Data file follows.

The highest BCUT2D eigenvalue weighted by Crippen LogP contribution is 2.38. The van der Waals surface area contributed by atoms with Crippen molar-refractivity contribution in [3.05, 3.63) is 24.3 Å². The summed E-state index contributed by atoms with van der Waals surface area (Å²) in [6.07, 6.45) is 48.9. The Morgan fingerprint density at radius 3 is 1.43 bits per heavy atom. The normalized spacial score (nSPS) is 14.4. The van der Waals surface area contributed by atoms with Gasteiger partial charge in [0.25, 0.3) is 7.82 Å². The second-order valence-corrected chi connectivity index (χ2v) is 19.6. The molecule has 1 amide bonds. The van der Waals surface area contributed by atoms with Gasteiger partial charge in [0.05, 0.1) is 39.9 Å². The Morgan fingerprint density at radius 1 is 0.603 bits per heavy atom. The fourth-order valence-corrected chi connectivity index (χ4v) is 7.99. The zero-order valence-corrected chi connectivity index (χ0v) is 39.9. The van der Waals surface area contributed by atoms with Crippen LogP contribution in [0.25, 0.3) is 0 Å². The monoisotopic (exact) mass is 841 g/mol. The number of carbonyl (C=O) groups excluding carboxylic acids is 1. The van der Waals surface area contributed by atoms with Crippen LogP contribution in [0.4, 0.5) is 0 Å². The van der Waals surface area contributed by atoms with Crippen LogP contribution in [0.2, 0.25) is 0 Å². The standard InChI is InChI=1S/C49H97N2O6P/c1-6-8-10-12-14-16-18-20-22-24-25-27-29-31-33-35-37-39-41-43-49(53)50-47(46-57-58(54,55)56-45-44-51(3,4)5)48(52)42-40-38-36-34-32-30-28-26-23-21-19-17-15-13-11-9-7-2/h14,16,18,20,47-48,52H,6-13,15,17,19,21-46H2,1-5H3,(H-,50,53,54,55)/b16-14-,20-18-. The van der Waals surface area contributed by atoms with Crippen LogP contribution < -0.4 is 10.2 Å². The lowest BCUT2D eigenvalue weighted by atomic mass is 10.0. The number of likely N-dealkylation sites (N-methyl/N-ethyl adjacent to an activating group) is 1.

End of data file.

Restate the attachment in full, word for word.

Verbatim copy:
The highest BCUT2D eigenvalue weighted by Crippen LogP contribution is 2.38. The van der Waals surface area contributed by atoms with Crippen molar-refractivity contribution in [3.05, 3.63) is 24.3 Å². The summed E-state index contributed by atoms with van der Waals surface area (Å²) in [6.07, 6.45) is 48.9. The Morgan fingerprint density at radius 3 is 1.43 bits per heavy atom. The normalized spacial score (nSPS) is 14.4. The van der Waals surface area contributed by atoms with Gasteiger partial charge in [0.25, 0.3) is 7.82 Å². The second-order valence-corrected chi connectivity index (χ2v) is 19.6. The molecule has 1 amide bonds. The van der Waals surface area contributed by atoms with Gasteiger partial charge in [0.05, 0.1) is 39.9 Å². The Morgan fingerprint density at radius 1 is 0.603 bits per heavy atom. The fourth-order valence-corrected chi connectivity index (χ4v) is 7.99. The zero-order valence-corrected chi connectivity index (χ0v) is 39.9. The van der Waals surface area contributed by atoms with Crippen LogP contribution in [0.25, 0.3) is 0 Å². The monoisotopic (exact) mass is 841 g/mol. The number of carbonyl (C=O) groups excluding carboxylic acids is 1. The van der Waals surface area contributed by atoms with Crippen LogP contribution in [0.4, 0.5) is 0 Å². The van der Waals surface area contributed by atoms with Crippen LogP contribution in [0.2, 0.25) is 0 Å². The standard InChI is InChI=1S/C49H97N2O6P/c1-6-8-10-12-14-16-18-20-22-24-25-27-29-31-33-35-37-39-41-43-49(53)50-47(46-57-58(54,55)56-45-44-51(3,4)5)48(52)42-40-38-36-34-32-30-28-26-23-21-19-17-15-13-11-9-7-2/h14,16,18,20,47-48,52H,6-13,15,17,19,21-46H2,1-5H3,(H-,50,53,54,55)/b16-14-,20-18-. The van der Waals surface area contributed by atoms with Crippen LogP contribution < -0.4 is 10.2 Å². The lowest BCUT2D eigenvalue weighted by atomic mass is 10.0. The number of likely N-dealkylation sites (N-methyl/N-ethyl adjacent to an activating group) is 1.